March housing starts today were below expectations. One way to look at this is sequentially: how are they doing compared to the prior month. Disappointing:
March Housing Starts:
(month over month, seasonally adjusted)
- Single family: down 0.2%
- Multifamily: down 20%
Why is this happening? There seems to be a disconnect between some reports of publicly traded builders and the numbers.
Here's two theories:
1) there is a lag between the order activity and the starts activity because of builder concern on financing. Cancellation rates have been running between 20 and 30 percent recently; builders are reluctant to start building until all the financing ducks are in place. This might account for the fact that we are hearing that orders are indeed up but not seeing building yet.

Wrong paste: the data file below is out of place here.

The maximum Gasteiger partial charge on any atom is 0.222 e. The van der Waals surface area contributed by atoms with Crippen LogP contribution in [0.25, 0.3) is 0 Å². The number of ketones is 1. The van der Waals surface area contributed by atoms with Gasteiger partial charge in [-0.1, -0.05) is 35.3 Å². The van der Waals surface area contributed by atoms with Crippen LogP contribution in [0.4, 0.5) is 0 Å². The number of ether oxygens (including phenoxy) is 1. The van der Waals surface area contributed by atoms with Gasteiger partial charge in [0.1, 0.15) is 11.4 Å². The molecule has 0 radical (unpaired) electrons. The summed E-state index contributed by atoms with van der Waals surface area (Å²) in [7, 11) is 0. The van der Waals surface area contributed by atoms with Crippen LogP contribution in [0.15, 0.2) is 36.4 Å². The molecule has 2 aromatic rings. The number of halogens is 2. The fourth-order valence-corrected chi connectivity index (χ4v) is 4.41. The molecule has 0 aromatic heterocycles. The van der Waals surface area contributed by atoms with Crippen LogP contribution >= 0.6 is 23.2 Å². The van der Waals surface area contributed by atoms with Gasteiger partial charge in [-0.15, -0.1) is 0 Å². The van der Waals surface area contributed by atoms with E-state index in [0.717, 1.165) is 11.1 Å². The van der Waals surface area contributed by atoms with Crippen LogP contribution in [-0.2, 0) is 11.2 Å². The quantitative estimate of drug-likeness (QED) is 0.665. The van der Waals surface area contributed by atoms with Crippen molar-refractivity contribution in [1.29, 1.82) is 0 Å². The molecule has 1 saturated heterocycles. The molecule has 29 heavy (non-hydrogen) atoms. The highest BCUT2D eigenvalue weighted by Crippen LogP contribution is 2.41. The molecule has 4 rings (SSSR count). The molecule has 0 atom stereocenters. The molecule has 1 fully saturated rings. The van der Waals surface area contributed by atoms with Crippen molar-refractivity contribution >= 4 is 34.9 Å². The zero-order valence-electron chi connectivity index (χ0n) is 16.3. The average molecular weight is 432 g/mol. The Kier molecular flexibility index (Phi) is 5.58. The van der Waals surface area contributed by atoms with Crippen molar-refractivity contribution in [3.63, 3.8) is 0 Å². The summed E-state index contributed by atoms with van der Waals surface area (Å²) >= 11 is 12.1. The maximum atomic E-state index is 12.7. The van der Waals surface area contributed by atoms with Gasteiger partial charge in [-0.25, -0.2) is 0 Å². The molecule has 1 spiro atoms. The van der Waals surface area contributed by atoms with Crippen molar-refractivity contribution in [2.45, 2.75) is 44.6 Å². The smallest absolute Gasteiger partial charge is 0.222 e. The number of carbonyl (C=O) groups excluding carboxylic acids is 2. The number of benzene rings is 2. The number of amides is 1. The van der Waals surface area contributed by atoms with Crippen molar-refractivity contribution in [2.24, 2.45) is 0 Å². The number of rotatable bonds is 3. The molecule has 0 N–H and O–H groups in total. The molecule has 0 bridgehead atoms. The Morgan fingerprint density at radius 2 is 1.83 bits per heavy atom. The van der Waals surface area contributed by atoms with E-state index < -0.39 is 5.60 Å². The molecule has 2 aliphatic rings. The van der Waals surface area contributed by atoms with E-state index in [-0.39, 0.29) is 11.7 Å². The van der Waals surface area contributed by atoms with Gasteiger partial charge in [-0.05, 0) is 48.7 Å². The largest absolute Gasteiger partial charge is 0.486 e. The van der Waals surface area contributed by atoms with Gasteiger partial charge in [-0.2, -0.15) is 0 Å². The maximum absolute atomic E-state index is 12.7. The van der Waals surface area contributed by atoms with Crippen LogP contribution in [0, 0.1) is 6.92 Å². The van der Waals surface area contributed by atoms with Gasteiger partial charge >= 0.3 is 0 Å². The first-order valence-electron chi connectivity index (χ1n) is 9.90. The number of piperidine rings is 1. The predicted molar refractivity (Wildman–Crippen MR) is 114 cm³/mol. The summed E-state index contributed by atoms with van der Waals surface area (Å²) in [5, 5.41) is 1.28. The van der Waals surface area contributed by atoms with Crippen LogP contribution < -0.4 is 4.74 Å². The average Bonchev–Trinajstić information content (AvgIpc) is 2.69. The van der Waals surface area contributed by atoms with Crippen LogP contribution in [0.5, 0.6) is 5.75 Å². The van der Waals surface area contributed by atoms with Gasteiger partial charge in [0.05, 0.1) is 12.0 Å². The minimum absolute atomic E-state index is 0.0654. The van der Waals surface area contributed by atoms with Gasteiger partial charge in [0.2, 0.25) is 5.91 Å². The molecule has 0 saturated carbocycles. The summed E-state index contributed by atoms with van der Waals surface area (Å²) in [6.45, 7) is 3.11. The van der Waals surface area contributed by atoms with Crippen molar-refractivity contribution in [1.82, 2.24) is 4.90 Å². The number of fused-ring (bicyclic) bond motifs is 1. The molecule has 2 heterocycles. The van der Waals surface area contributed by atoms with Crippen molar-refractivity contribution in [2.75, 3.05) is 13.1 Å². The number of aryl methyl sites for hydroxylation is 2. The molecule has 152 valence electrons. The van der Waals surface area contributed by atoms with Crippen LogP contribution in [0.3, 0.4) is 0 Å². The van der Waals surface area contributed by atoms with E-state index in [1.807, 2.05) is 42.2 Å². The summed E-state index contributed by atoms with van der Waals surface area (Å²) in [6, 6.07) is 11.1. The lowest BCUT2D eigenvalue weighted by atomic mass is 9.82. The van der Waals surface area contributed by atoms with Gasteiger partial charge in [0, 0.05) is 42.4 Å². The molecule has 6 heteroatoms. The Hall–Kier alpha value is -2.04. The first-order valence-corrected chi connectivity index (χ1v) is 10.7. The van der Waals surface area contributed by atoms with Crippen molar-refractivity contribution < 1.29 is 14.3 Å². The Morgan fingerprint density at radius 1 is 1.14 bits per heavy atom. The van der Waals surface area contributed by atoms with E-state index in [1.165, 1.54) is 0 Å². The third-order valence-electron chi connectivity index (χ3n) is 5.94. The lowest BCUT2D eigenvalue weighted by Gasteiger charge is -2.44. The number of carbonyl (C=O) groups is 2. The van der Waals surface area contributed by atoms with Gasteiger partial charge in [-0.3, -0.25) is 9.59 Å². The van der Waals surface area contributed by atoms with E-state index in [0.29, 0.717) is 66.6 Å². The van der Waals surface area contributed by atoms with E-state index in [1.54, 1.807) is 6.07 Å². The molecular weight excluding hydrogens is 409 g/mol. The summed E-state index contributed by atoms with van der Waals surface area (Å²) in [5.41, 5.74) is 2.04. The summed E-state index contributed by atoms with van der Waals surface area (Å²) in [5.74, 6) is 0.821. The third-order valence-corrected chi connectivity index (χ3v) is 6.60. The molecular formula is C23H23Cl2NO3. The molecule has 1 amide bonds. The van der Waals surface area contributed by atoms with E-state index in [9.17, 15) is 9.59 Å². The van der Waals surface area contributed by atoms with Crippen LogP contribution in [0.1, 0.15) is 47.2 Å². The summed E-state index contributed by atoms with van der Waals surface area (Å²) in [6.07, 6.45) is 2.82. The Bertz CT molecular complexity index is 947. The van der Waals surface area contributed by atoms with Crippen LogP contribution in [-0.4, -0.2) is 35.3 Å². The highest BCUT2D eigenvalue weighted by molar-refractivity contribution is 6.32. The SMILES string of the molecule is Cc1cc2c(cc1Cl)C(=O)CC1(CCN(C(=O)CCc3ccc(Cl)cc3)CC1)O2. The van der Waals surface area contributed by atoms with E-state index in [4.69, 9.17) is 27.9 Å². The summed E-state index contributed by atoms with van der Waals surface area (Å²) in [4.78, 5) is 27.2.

2) publicly traded home builders are taking a bigger share of the new order pie. This is creating the illusion that the overall pie is growing, when in fact it is not. Last year new homes were about 7 percent of the total housing market; publicly traded home builders are perhaps 30 percent of the new homes, so publicly traded builders are only about 2 percent of all housing sales (!). But they have been increasing their share of the market, so that is creating the illusion that the overall market is increasing.
Okay, let's look at this a different way: the numbers are not that bad. Let's look at this like a corporation: take out the seasonal adjustments, and look at it year-over-year for the first three months of 2012. Real numbers.
(not seasonally adjusted, YTD)
- Single family up 17%
- Multifamily up 28%
Well, up 17 percent is not so bad. That is a recovery. Is it enough? Arguably, no — traders had been assuming sales increases of at least 20 to 30 percent. But again: the publicly traded guys may well be able to pull that off. We just have to wait for more data.
How about new home SALES? We get March data on April 24. But for the first two months of 2012, sales are up 8.2 percent. Again, a modest recovery.
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